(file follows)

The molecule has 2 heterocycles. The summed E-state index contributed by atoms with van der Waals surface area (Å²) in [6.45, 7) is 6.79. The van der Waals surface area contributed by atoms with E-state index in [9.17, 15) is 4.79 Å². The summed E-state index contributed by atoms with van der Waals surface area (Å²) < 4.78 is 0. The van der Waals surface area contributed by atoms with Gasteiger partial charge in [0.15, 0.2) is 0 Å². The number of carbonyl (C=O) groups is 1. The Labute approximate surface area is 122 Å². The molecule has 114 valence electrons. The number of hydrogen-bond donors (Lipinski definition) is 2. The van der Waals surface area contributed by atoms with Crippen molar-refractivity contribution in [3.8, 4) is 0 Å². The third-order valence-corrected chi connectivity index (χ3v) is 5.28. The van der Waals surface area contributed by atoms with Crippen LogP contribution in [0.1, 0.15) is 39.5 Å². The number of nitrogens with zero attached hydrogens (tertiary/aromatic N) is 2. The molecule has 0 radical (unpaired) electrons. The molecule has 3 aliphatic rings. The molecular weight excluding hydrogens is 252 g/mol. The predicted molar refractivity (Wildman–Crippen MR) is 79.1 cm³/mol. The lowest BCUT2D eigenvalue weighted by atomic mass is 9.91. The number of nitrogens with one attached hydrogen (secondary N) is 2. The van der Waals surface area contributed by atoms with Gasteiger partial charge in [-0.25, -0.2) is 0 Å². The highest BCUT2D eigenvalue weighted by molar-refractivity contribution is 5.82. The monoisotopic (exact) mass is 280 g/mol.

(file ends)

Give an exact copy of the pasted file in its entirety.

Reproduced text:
The molecule has 2 heterocycles. The summed E-state index contributed by atoms with van der Waals surface area (Å²) in [6.45, 7) is 6.79. The van der Waals surface area contributed by atoms with E-state index in [9.17, 15) is 4.79 Å². The summed E-state index contributed by atoms with van der Waals surface area (Å²) < 4.78 is 0. The van der Waals surface area contributed by atoms with Gasteiger partial charge in [0.15, 0.2) is 0 Å². The number of carbonyl (C=O) groups is 1. The Labute approximate surface area is 122 Å². The molecule has 114 valence electrons. The number of hydrogen-bond donors (Lipinski definition) is 2. The van der Waals surface area contributed by atoms with Crippen molar-refractivity contribution in [3.8, 4) is 0 Å². The third-order valence-corrected chi connectivity index (χ3v) is 5.28. The van der Waals surface area contributed by atoms with Crippen LogP contribution in [0.1, 0.15) is 39.5 Å². The number of nitrogens with zero attached hydrogens (tertiary/aromatic N) is 2. The molecule has 0 radical (unpaired) electrons. The molecule has 3 aliphatic rings. The molecular weight excluding hydrogens is 252 g/mol. The predicted molar refractivity (Wildman–Crippen MR) is 79.1 cm³/mol. The lowest BCUT2D eigenvalue weighted by atomic mass is 9.91. The number of nitrogens with one attached hydrogen (secondary N) is 2. The van der Waals surface area contributed by atoms with Gasteiger partial charge in [-0.25, -0.2) is 0 Å². The highest BCUT2D eigenvalue weighted by molar-refractivity contribution is 5.82. The monoisotopic (exact) mass is 280 g/mol.